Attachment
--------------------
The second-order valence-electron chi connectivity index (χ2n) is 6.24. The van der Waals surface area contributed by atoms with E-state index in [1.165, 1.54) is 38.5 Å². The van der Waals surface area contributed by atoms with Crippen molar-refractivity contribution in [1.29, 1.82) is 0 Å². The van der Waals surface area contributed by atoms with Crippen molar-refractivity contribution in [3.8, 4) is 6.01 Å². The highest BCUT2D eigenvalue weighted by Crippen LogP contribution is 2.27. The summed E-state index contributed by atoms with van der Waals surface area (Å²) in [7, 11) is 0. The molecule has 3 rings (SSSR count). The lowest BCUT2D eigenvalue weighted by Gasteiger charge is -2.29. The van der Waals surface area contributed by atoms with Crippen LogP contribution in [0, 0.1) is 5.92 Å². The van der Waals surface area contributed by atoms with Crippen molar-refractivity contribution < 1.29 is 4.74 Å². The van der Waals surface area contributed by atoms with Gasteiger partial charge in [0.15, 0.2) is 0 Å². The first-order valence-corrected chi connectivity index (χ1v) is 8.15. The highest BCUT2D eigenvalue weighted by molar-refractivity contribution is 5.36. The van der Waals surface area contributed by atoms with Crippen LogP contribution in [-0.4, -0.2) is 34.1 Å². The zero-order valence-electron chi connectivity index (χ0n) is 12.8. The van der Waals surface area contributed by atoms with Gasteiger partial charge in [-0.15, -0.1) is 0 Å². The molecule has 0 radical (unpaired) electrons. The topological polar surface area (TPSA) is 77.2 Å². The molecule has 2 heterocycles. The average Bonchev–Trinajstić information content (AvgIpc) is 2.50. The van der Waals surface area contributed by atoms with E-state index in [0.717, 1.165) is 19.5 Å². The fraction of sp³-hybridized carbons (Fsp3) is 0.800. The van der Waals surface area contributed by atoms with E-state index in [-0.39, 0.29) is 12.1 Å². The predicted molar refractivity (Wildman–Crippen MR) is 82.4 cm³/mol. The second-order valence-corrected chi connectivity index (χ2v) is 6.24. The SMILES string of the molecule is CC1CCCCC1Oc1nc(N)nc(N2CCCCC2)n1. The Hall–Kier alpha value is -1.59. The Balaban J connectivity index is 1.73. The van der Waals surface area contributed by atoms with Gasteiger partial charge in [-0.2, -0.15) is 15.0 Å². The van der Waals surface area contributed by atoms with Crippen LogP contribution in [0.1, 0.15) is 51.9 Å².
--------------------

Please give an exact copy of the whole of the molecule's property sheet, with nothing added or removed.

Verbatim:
The second-order valence-electron chi connectivity index (χ2n) is 6.24. The van der Waals surface area contributed by atoms with E-state index in [1.165, 1.54) is 38.5 Å². The van der Waals surface area contributed by atoms with Crippen molar-refractivity contribution in [1.29, 1.82) is 0 Å². The van der Waals surface area contributed by atoms with Crippen molar-refractivity contribution in [3.8, 4) is 6.01 Å². The highest BCUT2D eigenvalue weighted by Crippen LogP contribution is 2.27. The summed E-state index contributed by atoms with van der Waals surface area (Å²) in [7, 11) is 0. The molecule has 3 rings (SSSR count). The lowest BCUT2D eigenvalue weighted by Gasteiger charge is -2.29. The van der Waals surface area contributed by atoms with Crippen LogP contribution in [0, 0.1) is 5.92 Å². The van der Waals surface area contributed by atoms with Crippen molar-refractivity contribution < 1.29 is 4.74 Å². The van der Waals surface area contributed by atoms with Gasteiger partial charge in [0.15, 0.2) is 0 Å². The first-order valence-corrected chi connectivity index (χ1v) is 8.15. The highest BCUT2D eigenvalue weighted by molar-refractivity contribution is 5.36. The van der Waals surface area contributed by atoms with Crippen LogP contribution in [-0.4, -0.2) is 34.1 Å². The zero-order valence-electron chi connectivity index (χ0n) is 12.8. The van der Waals surface area contributed by atoms with Gasteiger partial charge in [-0.15, -0.1) is 0 Å². The molecule has 0 radical (unpaired) electrons. The topological polar surface area (TPSA) is 77.2 Å². The molecule has 2 heterocycles. The average Bonchev–Trinajstić information content (AvgIpc) is 2.50. The van der Waals surface area contributed by atoms with E-state index in [0.717, 1.165) is 19.5 Å². The fraction of sp³-hybridized carbons (Fsp3) is 0.800. The van der Waals surface area contributed by atoms with E-state index in [-0.39, 0.29) is 12.1 Å². The predicted molar refractivity (Wildman–Crippen MR) is 82.4 cm³/mol. The second-order valence-corrected chi connectivity index (χ2v) is 6.24. The SMILES string of the molecule is CC1CCCCC1Oc1nc(N)nc(N2CCCCC2)n1. The Hall–Kier alpha value is -1.59. The Balaban J connectivity index is 1.73. The van der Waals surface area contributed by atoms with Gasteiger partial charge in [-0.2, -0.15) is 15.0 Å². The van der Waals surface area contributed by atoms with Crippen LogP contribution in [0.1, 0.15) is 51.9 Å².